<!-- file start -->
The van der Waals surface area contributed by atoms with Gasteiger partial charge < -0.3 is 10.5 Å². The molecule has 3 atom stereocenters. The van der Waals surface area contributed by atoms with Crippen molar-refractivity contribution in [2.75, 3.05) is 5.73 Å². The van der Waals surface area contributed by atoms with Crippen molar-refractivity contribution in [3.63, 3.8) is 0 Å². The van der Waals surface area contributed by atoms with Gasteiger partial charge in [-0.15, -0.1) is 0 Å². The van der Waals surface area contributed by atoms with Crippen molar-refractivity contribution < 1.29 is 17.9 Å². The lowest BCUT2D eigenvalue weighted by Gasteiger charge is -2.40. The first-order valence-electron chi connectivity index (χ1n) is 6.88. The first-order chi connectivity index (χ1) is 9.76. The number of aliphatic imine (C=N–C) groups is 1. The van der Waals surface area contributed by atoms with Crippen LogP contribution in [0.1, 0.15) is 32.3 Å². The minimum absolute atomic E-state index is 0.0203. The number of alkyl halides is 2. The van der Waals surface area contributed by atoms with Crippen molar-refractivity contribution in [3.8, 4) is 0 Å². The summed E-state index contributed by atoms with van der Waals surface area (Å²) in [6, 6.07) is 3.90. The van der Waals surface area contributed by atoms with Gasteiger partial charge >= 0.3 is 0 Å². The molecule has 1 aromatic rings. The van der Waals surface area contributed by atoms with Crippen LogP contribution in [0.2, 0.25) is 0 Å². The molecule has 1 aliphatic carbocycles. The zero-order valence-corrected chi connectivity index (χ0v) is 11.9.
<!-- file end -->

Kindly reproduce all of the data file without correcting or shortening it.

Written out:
The van der Waals surface area contributed by atoms with Gasteiger partial charge < -0.3 is 10.5 Å². The molecule has 3 atom stereocenters. The van der Waals surface area contributed by atoms with Crippen molar-refractivity contribution in [2.75, 3.05) is 5.73 Å². The van der Waals surface area contributed by atoms with Crippen molar-refractivity contribution in [3.63, 3.8) is 0 Å². The van der Waals surface area contributed by atoms with Gasteiger partial charge in [-0.15, -0.1) is 0 Å². The van der Waals surface area contributed by atoms with Crippen molar-refractivity contribution < 1.29 is 17.9 Å². The lowest BCUT2D eigenvalue weighted by Gasteiger charge is -2.40. The first-order valence-electron chi connectivity index (χ1n) is 6.88. The first-order chi connectivity index (χ1) is 9.76. The number of aliphatic imine (C=N–C) groups is 1. The van der Waals surface area contributed by atoms with Crippen LogP contribution in [0.1, 0.15) is 32.3 Å². The minimum absolute atomic E-state index is 0.0203. The number of alkyl halides is 2. The van der Waals surface area contributed by atoms with Crippen molar-refractivity contribution in [3.8, 4) is 0 Å². The summed E-state index contributed by atoms with van der Waals surface area (Å²) in [6, 6.07) is 3.90. The van der Waals surface area contributed by atoms with Gasteiger partial charge >= 0.3 is 0 Å². The molecule has 1 aromatic rings. The van der Waals surface area contributed by atoms with Crippen LogP contribution in [0.2, 0.25) is 0 Å². The molecule has 1 aliphatic carbocycles. The zero-order valence-corrected chi connectivity index (χ0v) is 11.9.